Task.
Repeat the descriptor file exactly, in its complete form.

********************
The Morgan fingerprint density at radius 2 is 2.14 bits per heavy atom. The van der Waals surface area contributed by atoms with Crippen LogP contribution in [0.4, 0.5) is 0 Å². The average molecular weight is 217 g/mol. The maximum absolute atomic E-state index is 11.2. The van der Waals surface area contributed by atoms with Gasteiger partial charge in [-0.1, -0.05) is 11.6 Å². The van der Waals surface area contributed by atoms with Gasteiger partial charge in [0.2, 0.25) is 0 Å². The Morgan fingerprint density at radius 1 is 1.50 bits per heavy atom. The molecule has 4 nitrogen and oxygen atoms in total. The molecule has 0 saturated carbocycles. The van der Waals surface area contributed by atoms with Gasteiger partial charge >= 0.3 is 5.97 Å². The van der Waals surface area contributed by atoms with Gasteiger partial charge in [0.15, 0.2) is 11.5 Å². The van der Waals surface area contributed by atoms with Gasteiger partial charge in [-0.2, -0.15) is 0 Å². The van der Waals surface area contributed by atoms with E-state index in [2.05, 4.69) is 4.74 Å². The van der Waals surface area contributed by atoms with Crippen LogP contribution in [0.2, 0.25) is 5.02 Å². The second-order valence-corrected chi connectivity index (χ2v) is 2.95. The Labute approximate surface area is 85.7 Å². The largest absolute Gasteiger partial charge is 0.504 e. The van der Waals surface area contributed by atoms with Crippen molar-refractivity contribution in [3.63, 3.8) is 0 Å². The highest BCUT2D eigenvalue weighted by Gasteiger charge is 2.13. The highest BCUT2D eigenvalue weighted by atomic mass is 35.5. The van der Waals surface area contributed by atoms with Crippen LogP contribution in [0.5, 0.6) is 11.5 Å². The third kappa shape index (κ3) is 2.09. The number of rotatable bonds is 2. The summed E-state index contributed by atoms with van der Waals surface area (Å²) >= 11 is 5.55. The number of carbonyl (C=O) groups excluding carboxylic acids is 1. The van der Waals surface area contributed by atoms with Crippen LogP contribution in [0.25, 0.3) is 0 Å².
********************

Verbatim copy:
The Morgan fingerprint density at radius 2 is 2.14 bits per heavy atom. The van der Waals surface area contributed by atoms with Crippen LogP contribution in [0.4, 0.5) is 0 Å². The average molecular weight is 217 g/mol. The maximum absolute atomic E-state index is 11.2. The van der Waals surface area contributed by atoms with Gasteiger partial charge in [-0.1, -0.05) is 11.6 Å². The van der Waals surface area contributed by atoms with Gasteiger partial charge in [0.2, 0.25) is 0 Å². The Morgan fingerprint density at radius 1 is 1.50 bits per heavy atom. The molecule has 4 nitrogen and oxygen atoms in total. The molecule has 0 saturated carbocycles. The van der Waals surface area contributed by atoms with Gasteiger partial charge >= 0.3 is 5.97 Å². The van der Waals surface area contributed by atoms with Gasteiger partial charge in [0.15, 0.2) is 11.5 Å². The van der Waals surface area contributed by atoms with Gasteiger partial charge in [-0.2, -0.15) is 0 Å². The van der Waals surface area contributed by atoms with E-state index in [2.05, 4.69) is 4.74 Å². The van der Waals surface area contributed by atoms with Crippen LogP contribution in [0.2, 0.25) is 5.02 Å². The second-order valence-corrected chi connectivity index (χ2v) is 2.95. The Labute approximate surface area is 85.7 Å². The largest absolute Gasteiger partial charge is 0.504 e. The van der Waals surface area contributed by atoms with Crippen molar-refractivity contribution in [3.63, 3.8) is 0 Å². The highest BCUT2D eigenvalue weighted by Gasteiger charge is 2.13. The highest BCUT2D eigenvalue weighted by atomic mass is 35.5. The van der Waals surface area contributed by atoms with Crippen LogP contribution in [0.5, 0.6) is 11.5 Å². The third kappa shape index (κ3) is 2.09. The number of rotatable bonds is 2. The summed E-state index contributed by atoms with van der Waals surface area (Å²) >= 11 is 5.55. The number of carbonyl (C=O) groups excluding carboxylic acids is 1. The van der Waals surface area contributed by atoms with Crippen LogP contribution in [0.25, 0.3) is 0 Å².